Once you have decided you want to climb Mount Kilimanjaro, just contact us and then climb with us!There are 6 routes which all take you to reach the peak of Uhuru 5895m. nevertheless, route such as Machame and Lemosho stand out from the rest as being especially scenic and enjoyable to climb. The six routes are the Machame Route, Shira Route, Lemosho Route, Umbwe Route, Rongai Route and the Marangu Route. Below is a short description of each. To read a full description of each route, including descriptions of the trail from day to day, select the route from the list to the left.

Although there is no denying that the climb will be tough, there are a few strategies that you can adopt that will make the going that little but easier.

HOW TO WALK

“Pole pole” Go slowly! This is so important because walking slowly allows the body time to acclimatize. The speed at which you walk during the first 2 days of the climb will determine your chances of reaching the summit. The slower the better. A really good idea is to breathe entirely through the nose for the first 2 days of walking. If you find yourself breathing through the mouth during the initial stages of the climb, then the pace is too fast. Later on, you will be breathing through the mouth during the initial stages of the climb (then the metabolism varies). It is a good idea to imitate the Guides slow, methodical walking style. Knees should be kept “soft” and not pounded. Paces should be short, measured and rhythmical with each step placed gently; this will help to avoid “trekkers knee”.

DRINK

The dry mountain air and climbers’ increased respiratory rate on kili mean that increased fluid intake is critical to maintaining health. Thirst is not a good indicator of water requirements and it is vital to drink plenty of fluid throughout the day (it is a good idea to keep the intake of diuretics, such as tea and coffee to a minimum). The color of urine should be pale and copious. We recommend a fluid intake of between 3 and 5 litres of fluids (not tea, coffee or alcohol) per day.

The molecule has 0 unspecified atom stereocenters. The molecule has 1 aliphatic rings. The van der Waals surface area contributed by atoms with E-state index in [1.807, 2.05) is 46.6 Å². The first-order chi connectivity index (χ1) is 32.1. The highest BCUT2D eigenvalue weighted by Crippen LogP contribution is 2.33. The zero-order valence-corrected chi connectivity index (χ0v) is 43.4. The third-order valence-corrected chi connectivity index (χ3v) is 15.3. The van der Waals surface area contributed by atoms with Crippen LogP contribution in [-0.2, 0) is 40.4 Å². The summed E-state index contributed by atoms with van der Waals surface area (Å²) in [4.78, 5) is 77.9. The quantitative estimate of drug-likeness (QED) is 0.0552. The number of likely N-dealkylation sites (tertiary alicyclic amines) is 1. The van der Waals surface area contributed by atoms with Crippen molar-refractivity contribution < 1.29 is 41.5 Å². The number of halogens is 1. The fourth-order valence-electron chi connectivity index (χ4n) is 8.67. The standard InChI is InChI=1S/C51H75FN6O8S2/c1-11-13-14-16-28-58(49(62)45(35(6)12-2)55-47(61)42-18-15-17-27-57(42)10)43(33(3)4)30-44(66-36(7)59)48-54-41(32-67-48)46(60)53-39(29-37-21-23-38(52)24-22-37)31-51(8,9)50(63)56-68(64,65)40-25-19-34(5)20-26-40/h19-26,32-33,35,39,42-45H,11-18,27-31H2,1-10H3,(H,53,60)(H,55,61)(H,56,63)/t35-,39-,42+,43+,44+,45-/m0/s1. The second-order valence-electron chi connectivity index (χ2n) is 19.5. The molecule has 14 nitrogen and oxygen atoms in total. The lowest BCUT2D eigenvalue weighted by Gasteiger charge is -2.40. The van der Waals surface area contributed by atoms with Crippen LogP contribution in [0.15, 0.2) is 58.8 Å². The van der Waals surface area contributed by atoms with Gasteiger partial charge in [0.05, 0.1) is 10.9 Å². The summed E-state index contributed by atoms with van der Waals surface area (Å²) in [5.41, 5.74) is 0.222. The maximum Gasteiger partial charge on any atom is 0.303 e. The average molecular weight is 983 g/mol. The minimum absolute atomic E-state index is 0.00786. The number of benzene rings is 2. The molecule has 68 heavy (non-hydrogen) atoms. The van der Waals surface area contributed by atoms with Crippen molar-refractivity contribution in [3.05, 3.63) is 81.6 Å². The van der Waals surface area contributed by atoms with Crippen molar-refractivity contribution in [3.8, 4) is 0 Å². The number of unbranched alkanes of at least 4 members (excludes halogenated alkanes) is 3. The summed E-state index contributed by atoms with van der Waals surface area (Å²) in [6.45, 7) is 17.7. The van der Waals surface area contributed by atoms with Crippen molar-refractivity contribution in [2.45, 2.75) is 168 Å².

STAYING HEALTHY

Minor ailments are the most common: blisters, colds, stomach upset etc…and it is important that you deal with these appropriately and quickly. Proper precautions should be taken against blisters and any that do appear should be dealt with promptly. Colds can be treated & kept at bay with Lemsip or similar over-the counter remedies. Our cooks maintain a high level of hygiene (and the hotels and lodges we use are also very careful), but stomach upsets do happen in Africa, so it is advisable to pack some Imodium or similar anti-diarrheal remedies.

ACCLIMATIZATION AND ALTITUDE SICKNESS

Climbers must be prepared to recognize and respond to early symptoms of altitude sickness, which is caused by reduced levels of oxygen /air density. Any feelings of nausea, headache, fatigue or severe breathlessness are possible symptoms of altitude sickness and should be reported immediately to the guide. Your guide is highly trained and is expert at recognizing the early stages of altitude sickness. He will insist that an affected climber descend in order to better acclimate before carrying on. This need not affect the success of an individual’s climb. The human body is highly capable of adjusting to altitude – the actual individual rate of acclimatization is a genetic factor – but the process takes time and the best way to minimize the symptoms of hypoxia is to ascend slowly.

WALK HIGH SLEEP LOW

If you have enough energy and are not feeling the effects of altitude, then it is a good idea to take an afternoon stroll further up the mountain before descending to sleep. This will aid the acclimatization process, and your body will be better prepared for the next day’s climb.

You may also like to consider taking taking Diamox, which is widely used to combat the effects of mild altitude sickness by causing the body to breathe more deeply during sleep. This is of course a personal preference and it is important to seek professional medical advice before leaving home.